• Children’s nutritional status deserves particular attention because a deficiency of nutrients places them at high risk of physical and mental impairment and death.
  • For many children who die from infectious diseases, the indirect cause of death is a weakened immune system due to a lack of dietary energy, vitamins, and minerals.
  • Since the first three indicators- the proportion of undernourished and the prevalence of wasting and stunting in children- do not capture premature death as the most tragic consequence of hunger, the under-five mortality rate is also included.
  • The international community – including India – has agreed upon the Sustainable Development Goals (SDG) and the GHI uses indicators that are part of the internationally recognized indicator set to measure progress toward the SDGs.
  • The prevalence of undernourishment is recognized as one indicator for UN Sustainable Development Goal (SDG) 2.1 on ensuring access to safe, nutritious, and sufficient food for all. Reducing child stunting and wasting by 2025 is not only an internationally agreed World Health Assembly target but child stunting and wasting rates are also recognized as indicators to track progress on SDG 2.2 on ending all forms of malnutrition.
  • Reducing preventable deaths of children under five years of age is listed as SDG 3.2.

India's Objection to GHI

  • The GHI is largely children-oriented with a higher emphasis on undernutrition than on hunger and its hidden forms, including micronutrient deficiencies.
  • Except for the first component (Which is insufficient calorie intake) all the remaining three — wasting (low weight for height), stunting (low height for age) and mortality — are confined to children under five years.
  • Calorie insufficiency (The first component) does not always indicate deficiency:
    • Because the low-calorie intake can have several reasons:
      • reduced physical activity,
      • better social infrastructure (road, transport and healthcare)
      • access to energy-saving appliances at home, among others.
  • It is difficult to formulate a uniform calorie norm for the whole country: For Example:
    • Given the diet in Kerala and Tamil Nadu, they may get counted as calorie deficient despite them being better in nutritional outcome indicators.

GHI’s criticism on child undernutrition is hardly credible-

  • Child stunting in India declined from 54.2% in 1998–2002 to 34.7% in 2016-2020, whereas child wasting remains around 17% throughout the two decades of the 21st century.
  • Hence, The low ranking does not mean that India fares uniformly poor in every aspect. Should we then dismiss the GHI as it shows India in a bad light and relegate it to political white noise because it does not suit us?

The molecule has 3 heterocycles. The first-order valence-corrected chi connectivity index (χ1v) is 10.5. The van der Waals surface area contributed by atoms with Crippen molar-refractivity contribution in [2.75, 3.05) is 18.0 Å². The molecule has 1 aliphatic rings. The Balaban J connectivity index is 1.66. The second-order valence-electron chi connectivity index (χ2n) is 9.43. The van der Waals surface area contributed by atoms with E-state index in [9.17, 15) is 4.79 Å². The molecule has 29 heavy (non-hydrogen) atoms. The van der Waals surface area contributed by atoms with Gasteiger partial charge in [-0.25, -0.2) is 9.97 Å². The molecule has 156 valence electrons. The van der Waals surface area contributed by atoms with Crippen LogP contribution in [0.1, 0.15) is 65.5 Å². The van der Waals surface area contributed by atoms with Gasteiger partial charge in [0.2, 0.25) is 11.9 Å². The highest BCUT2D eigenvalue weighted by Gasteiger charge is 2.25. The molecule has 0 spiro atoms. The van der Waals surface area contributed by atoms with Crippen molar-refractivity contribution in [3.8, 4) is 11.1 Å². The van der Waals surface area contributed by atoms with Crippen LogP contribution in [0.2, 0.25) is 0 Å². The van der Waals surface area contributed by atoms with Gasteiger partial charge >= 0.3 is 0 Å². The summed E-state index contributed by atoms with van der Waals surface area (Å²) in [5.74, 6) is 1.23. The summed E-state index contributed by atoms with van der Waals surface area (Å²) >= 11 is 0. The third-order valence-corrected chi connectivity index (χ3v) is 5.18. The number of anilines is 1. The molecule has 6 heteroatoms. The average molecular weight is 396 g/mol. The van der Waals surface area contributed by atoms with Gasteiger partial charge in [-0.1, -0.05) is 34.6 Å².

• This ranking should prompt us to look at our policy focus and interventions and ensure that they can effectively address the concerns raised by the GHI, especially against pandemic-induced nutrition insecurity.

What does NFHS 5 Survey say about Malnutrition in India


  • Acute malnutrition among children under five increased significantly in Nagaland, Manipur, Mizoram, Assam, Telangana and Bihar, whereas Karnataka registered a noteworthy decline according to NFHS 5.
  • Every fourth child in Bihar, Gujarat and Maharashtra, and every fifth kid in Assam, Telangana, West Bengal, Karnataka, Nagaland, Goa and Jammu and Kashmir are thin for their age.


  • 13 out of 22 states and UTs surveyed, recorded a rise in the percentage of stunting in children.


  • 12 out of 22 states and UTs surveyed, recorded a rise in the percentage of children under five years who are wasted in comparison to NFHS-4.


  • 20 states and UTs have recorded a rise in the percentage of children under 5 years who are overweight.


  • Children with diarrhoea in the two weeks preceding the survey also jumped to 7.2% from 6.6%

Infant & Child Mortalities; NMR, IMR and U5MR

  • Infant and child mortality rates across most Indian states have declined.
  • Sikkim, Jammu & Kashmir, Goa and Assam were the best performers as they witnessed a steep reduction in neonatal mortality rate (NMR), infant mortality rate (IMR) and under-five mortality rate (U5MR).
  • Tripura, Andaman & Nicobar Island, Meghalaya and Manipur Recorded a spike in all three categories of child mortality.
  • Bihar registered the highest prevalence of NMR (34), IMR (47), and U5MR (56) across 22 surveyed states and Union territories while Kerala reported the lowest death rates.
  • The child mortality rate of Maharashtra remained unchanged in the last five years.